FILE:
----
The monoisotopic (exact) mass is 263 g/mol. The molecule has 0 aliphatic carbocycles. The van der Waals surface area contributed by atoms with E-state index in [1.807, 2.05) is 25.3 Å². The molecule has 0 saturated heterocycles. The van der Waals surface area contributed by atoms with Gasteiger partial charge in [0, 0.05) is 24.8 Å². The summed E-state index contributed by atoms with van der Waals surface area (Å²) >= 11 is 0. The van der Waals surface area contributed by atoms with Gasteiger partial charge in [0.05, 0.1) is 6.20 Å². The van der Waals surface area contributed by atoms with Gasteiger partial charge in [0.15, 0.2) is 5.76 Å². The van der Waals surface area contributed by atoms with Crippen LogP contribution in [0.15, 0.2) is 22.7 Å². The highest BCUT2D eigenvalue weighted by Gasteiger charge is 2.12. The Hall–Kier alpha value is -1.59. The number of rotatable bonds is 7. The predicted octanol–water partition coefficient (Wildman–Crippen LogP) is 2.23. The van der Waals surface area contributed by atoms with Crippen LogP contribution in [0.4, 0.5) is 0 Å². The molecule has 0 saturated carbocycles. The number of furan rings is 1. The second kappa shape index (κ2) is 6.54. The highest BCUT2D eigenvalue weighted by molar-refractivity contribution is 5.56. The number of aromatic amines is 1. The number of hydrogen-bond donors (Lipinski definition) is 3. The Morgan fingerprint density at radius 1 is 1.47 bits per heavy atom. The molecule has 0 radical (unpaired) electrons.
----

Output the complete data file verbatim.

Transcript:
The monoisotopic (exact) mass is 263 g/mol. The molecule has 0 aliphatic carbocycles. The van der Waals surface area contributed by atoms with E-state index in [1.807, 2.05) is 25.3 Å². The molecule has 0 saturated heterocycles. The van der Waals surface area contributed by atoms with Gasteiger partial charge in [0, 0.05) is 24.8 Å². The summed E-state index contributed by atoms with van der Waals surface area (Å²) >= 11 is 0. The van der Waals surface area contributed by atoms with Gasteiger partial charge in [0.05, 0.1) is 6.20 Å². The van der Waals surface area contributed by atoms with Gasteiger partial charge in [0.15, 0.2) is 5.76 Å². The van der Waals surface area contributed by atoms with Crippen LogP contribution in [0.15, 0.2) is 22.7 Å². The highest BCUT2D eigenvalue weighted by Gasteiger charge is 2.12. The Hall–Kier alpha value is -1.59. The number of rotatable bonds is 7. The predicted octanol–water partition coefficient (Wildman–Crippen LogP) is 2.23. The van der Waals surface area contributed by atoms with Crippen LogP contribution in [0.4, 0.5) is 0 Å². The molecule has 0 saturated carbocycles. The number of furan rings is 1. The second kappa shape index (κ2) is 6.54. The highest BCUT2D eigenvalue weighted by molar-refractivity contribution is 5.56. The number of aromatic amines is 1. The number of hydrogen-bond donors (Lipinski definition) is 3. The Morgan fingerprint density at radius 1 is 1.47 bits per heavy atom. The molecule has 0 radical (unpaired) electrons.